Christmas lights unplugged over €40,000 bill row
THE country's most debt-ridden council has pulled the plug on Christmas lights because of an ongoing 'bullying' row.
Sligo town's Chamber of Commerce has cancelled Christmas lights because it still hasn't been reimbursed €40,000 for last year's display.
And the borough council hasn't met since July.
Dozens of community and arts groups haven't been given funding because only a full council meeting can authorise payments.
And the festive lights are the latest victim of the debacle.
Staff walked out of the March monthly meeting amid claims that they were being bullied by independent councillor Declan Bree, a claim strenuously denied.
The council spent more than €50,000 hiring HR consultant Declan Naughton to monitor meetings and Mr Bree's alleged behaviour.
Meetings had resumed in June but council officials have not called any meetings since July. A Chamber of Commerce spokesman said: "The payment for last year's lights has not been ratified and we do not have the €40,000 to fund this year's lights."
"It's not just the lights that have gone out on Christmas," Councillor David Cawley told the Irish Independent.
"Local arts groups, theatres and even Sligo Live [festival] haven't had their funding from the borough because we haven't been allowed to have a meeting to sign it off."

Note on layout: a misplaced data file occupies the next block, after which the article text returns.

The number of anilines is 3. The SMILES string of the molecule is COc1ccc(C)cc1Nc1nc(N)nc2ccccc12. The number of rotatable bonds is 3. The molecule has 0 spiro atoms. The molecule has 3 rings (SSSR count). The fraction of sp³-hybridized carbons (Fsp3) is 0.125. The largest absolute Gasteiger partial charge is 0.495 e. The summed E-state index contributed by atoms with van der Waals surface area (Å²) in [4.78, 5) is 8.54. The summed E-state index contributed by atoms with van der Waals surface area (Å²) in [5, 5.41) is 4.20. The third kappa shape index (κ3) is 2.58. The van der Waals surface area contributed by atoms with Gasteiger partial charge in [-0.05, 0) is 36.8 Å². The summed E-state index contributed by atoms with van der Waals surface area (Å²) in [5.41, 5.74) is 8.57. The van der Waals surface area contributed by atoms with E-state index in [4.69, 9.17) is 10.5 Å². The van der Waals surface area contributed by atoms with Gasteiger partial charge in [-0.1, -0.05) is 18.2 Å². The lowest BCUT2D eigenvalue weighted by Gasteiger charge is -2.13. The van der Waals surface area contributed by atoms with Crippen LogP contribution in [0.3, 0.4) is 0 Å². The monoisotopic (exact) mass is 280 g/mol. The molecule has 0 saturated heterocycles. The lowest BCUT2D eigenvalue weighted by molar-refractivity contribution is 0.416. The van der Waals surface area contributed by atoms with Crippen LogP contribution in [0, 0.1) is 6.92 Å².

He said a meeting in July, led by him with council staff, had agreed that councillors would put forward the names of two mediators to resolve the dispute. Council officials, he said, agreed to do the same.
"We met on Monday and the council has yet to come up with two names," he said.
Sligo County and Borough Councils, which are managed by the same team, also have debts of more than €80m, a running deficit of €14m and are facing a potential €10m bill from losing a land dispute with the owners of Lissadell House.
Meanwhile traders say they will try their best go to put extra lights in their shops.
Micheal Feehily, who runs a florists in the town, said: "We've put up an extra special display this year because we knew there wouldn't be any street lights. Having no lights in a town at Christmas makes us look terrible."
In a statement, acting county manager Dorothy Clarke, whose predecessor Hubert Kearns retired last month with a €270,000 lump sum and an annual pension of €68,000, insisted the bullying issue had not been resolved.
"We wish it to be resolved as soon as possible," she said.
Mr Bree, who has always denied the bullying allegations, told the Irish Independent: "Suggestions that the council chamber is an unsafe place to work in can only be described as ludicrous."